Senator Ken Conrad (ND-D) Openning Reform On Max Baucus Health Care Reform Bill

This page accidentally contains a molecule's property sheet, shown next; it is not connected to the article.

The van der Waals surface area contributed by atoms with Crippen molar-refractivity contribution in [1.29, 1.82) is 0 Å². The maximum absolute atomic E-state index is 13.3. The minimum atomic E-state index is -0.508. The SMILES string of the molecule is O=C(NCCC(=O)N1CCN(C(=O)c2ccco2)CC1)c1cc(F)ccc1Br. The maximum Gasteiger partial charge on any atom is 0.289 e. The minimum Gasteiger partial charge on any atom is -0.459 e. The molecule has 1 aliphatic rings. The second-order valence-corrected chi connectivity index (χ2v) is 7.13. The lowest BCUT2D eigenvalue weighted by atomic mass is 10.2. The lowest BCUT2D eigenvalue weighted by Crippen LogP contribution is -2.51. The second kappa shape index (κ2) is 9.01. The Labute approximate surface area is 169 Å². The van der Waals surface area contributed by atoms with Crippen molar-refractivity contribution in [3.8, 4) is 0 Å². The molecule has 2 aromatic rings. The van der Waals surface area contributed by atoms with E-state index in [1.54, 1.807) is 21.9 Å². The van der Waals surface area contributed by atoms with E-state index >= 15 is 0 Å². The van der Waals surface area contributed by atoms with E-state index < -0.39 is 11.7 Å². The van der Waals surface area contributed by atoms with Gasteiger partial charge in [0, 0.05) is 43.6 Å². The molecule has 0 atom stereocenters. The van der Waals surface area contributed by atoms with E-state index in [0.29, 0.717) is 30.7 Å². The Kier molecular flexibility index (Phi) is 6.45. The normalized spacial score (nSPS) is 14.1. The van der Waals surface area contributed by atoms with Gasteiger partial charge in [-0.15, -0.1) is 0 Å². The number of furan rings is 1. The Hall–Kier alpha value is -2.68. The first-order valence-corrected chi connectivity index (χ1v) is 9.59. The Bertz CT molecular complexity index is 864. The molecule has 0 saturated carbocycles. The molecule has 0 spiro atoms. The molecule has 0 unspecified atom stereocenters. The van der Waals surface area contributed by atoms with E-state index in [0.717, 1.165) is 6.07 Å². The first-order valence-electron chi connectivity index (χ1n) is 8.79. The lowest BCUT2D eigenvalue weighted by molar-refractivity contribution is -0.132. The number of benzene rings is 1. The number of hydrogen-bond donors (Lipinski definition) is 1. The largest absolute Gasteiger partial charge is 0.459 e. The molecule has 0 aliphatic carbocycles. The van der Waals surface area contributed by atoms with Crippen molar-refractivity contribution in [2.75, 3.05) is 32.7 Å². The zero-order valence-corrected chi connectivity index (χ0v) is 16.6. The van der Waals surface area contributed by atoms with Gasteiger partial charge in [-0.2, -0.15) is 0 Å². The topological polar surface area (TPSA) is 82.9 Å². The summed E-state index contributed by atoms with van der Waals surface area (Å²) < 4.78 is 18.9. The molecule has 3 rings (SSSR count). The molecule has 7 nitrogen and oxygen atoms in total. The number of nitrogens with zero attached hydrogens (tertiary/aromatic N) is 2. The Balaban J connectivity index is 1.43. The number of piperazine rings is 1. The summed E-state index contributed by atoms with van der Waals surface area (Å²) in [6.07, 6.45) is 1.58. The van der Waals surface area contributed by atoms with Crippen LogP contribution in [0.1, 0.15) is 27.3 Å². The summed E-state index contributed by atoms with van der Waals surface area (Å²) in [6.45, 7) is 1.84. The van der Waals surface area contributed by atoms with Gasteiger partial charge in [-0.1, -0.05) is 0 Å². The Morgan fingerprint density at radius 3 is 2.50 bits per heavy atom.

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Transcript of Opening Remarks by Senator Kent Conrad (D-ND) at Senate Finance Committee Markup of Baucus Health Reform Plan September 22, 2009 Thank you Mr. Chairman. Thank you Mr. Grassley. In my 23 years in the Senate I have never seen any committee chairman dedicate himself as fully or as completely as you have to this effort, and I want to recognize you for that. I also want to thank the other members of the group of six, three Democrats and three Republicans. Senator Grassley mentioned the other day that we met some 61 times and it was a good faith effort to try to reach agreement, and in many areas we did. And I think we made dramatic progress towards common ground. The fact is that many things that Republicans wanted to see left out of this have been left out. There is no public option. There is no employer mandate. There is tax reform to go after cadillac plans to reduce overutilization. There is clear language to prevent those who are here illegally from benefitting from these initiatives. There is also a clear directive to prevent federal funding from being used to fund abortion. There is also clear language to encourage medical malpractice reform in the states. And the Senator from Iowa is also correct that we didn’t reach final closure on those key issues, although we did make enormous progress. And some have said, well this effort was a waste of time. I don’t believe that. I believe it produced a very credible package to deal with a circumstance that is absolutely unsustainable. We as a country face in health care an absolutely unsustainable future. And I just want to use a few charts to illustrate. In 2009, a family of four faced on average premiums of $13,000. By 2019, according to all projections, the family of four will face premiums of $22,400 – $22,400 in premiums for a family of four by 2019. And it is not just our families and businesses that face unsustainable increases in their premiums – it is the overall health care system. Currently, we spend one in every six dollars in this economy on health care. But if we stay on the current trend line, by 2050 we’ll be spending one in every three dollars in this economy on health care, and clearly that is unsustainable. And in the face of federal debt, it is soaring. Under the Congressional Budget Office’s Long-Term Budget Outlook, we see that federal debt is expected to go to more than 400 percent of GDP by the 2050's on the current trend line. That is absolutely and totally unsustainable. Our country has never faced debt anywhere close to that amount. The highest we had was about 120 percent of GDP after World War II. And health care costs are by far the largest unfunded liability of the United States. The unfunded liability in Medicare alone approaches $38 trillion – that is the 75-year net present value of the unfunded liability in Medicare – $38 trillion. That compares to Social Security – some $5 trillion in unfunded liabilities. So the unfunded liability of Medicare is seven times as great as the unfunded liability in Social Security. At the same time we see the number of uninsured projected to continue rising from 46 million today to 54 million by 2019. And even though the United States spends more than any other country in the world by far – about twice as much per person as any other industrialized country -- we’re not getting any better results. We were ranked last among 19 industrialized countries in preventable deaths. The Commonwealth Fund looked at the rest of the world – industrialized countries, the United States -- and looked at those illnesses that were treatable, where you could prevent death, the United States ranked 19th out of 19. We also see the United States having shorter than average life expectancies compared to other industrialized countries; and one of the highest rates of medical errors. And a key reason for that is that we have not adopted electronic medical doctors which most of the rest of the industrialized world has. When we look at the Baucus plan and the key elements: it promotes choice and competition; reduces deficits and controls costs; expands coverage to 94 percent of the American people; and, improves the quality of care. The initial CBO analysis shows that this will reduce the deficit by $49 billion over the next 10 years. And over the next 10 years, it would bend the cost curve in the right way, unlike any other proposal before Congress. This proposal bends the cost curve in the right way by onehalf of one percent of GDP over the second 10 years. That means $1.3 trillion of savings. Let me repeat that. According to the Congressional Budget Office, in the second 10 years, this proposal would bend the cost curve in the right way by $1.3 trillion. Finally, there is no government-run health care in this proposal; no benefit cuts for seniors; no coverage for illegal immigrants; no death panels; no federal funding for abortion services. This is a mainstream proposal that moves in the right direction. Let me just conclude for my progressive friends who believe that the only answer to getting costs under control and having universal coverage is by a government-run program. I urge my colleagues to read the book by T.R. Reid, “The Healing of America.” I had the chance to read it this weekend. He looks at the health care systems around the world. And what he found is in many countries they have universal coverage. They contain costs effectively. They have high quality outcomes, in fact higher than ours. They’re not government-run systems in Germany, in Japan, in Switzerland, in France, in Belgium -- all of them contain costs, have universal coverage, have very high quality care and yet are not government-run systems. So it is entirely possible to do the things that I think most of us want to do and not have to have a government-run system. My own belief is that these other systems fit the culture of the United States more closely than does those who rely on government-run operations. So, it is there for us. We have an opportunity to do something extraordinarily important for this country. We need to seize the opportunity. Mr. Chairman, you have given us a good start.